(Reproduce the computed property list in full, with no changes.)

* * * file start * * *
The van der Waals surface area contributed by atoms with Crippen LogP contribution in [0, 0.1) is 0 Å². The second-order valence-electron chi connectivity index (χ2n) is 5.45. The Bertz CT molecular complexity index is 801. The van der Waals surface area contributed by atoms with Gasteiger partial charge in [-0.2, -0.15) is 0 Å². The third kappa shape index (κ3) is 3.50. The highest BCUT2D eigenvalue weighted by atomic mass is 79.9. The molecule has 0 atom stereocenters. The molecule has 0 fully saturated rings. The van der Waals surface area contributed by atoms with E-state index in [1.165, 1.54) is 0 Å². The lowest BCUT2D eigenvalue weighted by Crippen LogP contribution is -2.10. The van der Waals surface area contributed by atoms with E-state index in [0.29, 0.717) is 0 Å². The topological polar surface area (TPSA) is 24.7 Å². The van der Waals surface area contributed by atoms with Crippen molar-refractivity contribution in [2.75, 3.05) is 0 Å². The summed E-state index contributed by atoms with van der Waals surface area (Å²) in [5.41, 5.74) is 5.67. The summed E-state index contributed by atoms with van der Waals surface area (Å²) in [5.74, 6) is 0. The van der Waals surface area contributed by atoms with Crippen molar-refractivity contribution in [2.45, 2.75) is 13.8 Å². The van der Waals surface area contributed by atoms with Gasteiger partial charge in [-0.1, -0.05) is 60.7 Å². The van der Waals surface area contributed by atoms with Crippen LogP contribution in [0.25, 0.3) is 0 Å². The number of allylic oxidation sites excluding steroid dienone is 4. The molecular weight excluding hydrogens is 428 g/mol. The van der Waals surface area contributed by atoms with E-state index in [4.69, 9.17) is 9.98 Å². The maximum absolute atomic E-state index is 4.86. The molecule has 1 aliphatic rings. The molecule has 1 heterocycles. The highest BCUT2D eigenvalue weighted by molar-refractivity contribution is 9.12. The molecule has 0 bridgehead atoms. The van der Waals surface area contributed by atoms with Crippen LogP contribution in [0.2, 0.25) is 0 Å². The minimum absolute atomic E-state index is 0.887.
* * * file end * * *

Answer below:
The van der Waals surface area contributed by atoms with Crippen LogP contribution in [0, 0.1) is 0 Å². The second-order valence-electron chi connectivity index (χ2n) is 5.45. The Bertz CT molecular complexity index is 801. The van der Waals surface area contributed by atoms with Gasteiger partial charge in [-0.2, -0.15) is 0 Å². The third kappa shape index (κ3) is 3.50. The highest BCUT2D eigenvalue weighted by atomic mass is 79.9. The molecule has 0 atom stereocenters. The molecule has 0 fully saturated rings. The van der Waals surface area contributed by atoms with E-state index in [1.165, 1.54) is 0 Å². The lowest BCUT2D eigenvalue weighted by Crippen LogP contribution is -2.10. The van der Waals surface area contributed by atoms with E-state index in [0.29, 0.717) is 0 Å². The topological polar surface area (TPSA) is 24.7 Å². The van der Waals surface area contributed by atoms with Crippen molar-refractivity contribution in [2.75, 3.05) is 0 Å². The summed E-state index contributed by atoms with van der Waals surface area (Å²) in [5.41, 5.74) is 5.67. The summed E-state index contributed by atoms with van der Waals surface area (Å²) in [5.74, 6) is 0. The van der Waals surface area contributed by atoms with Crippen molar-refractivity contribution in [2.45, 2.75) is 13.8 Å². The van der Waals surface area contributed by atoms with Gasteiger partial charge in [-0.1, -0.05) is 60.7 Å². The van der Waals surface area contributed by atoms with Crippen LogP contribution in [0.25, 0.3) is 0 Å². The number of allylic oxidation sites excluding steroid dienone is 4. The molecular weight excluding hydrogens is 428 g/mol. The van der Waals surface area contributed by atoms with E-state index in [4.69, 9.17) is 9.98 Å². The maximum absolute atomic E-state index is 4.86. The molecule has 1 aliphatic rings. The molecule has 1 heterocycles. The highest BCUT2D eigenvalue weighted by molar-refractivity contribution is 9.12. The molecule has 0 bridgehead atoms. The van der Waals surface area contributed by atoms with Crippen LogP contribution in [0.2, 0.25) is 0 Å². The minimum absolute atomic E-state index is 0.887.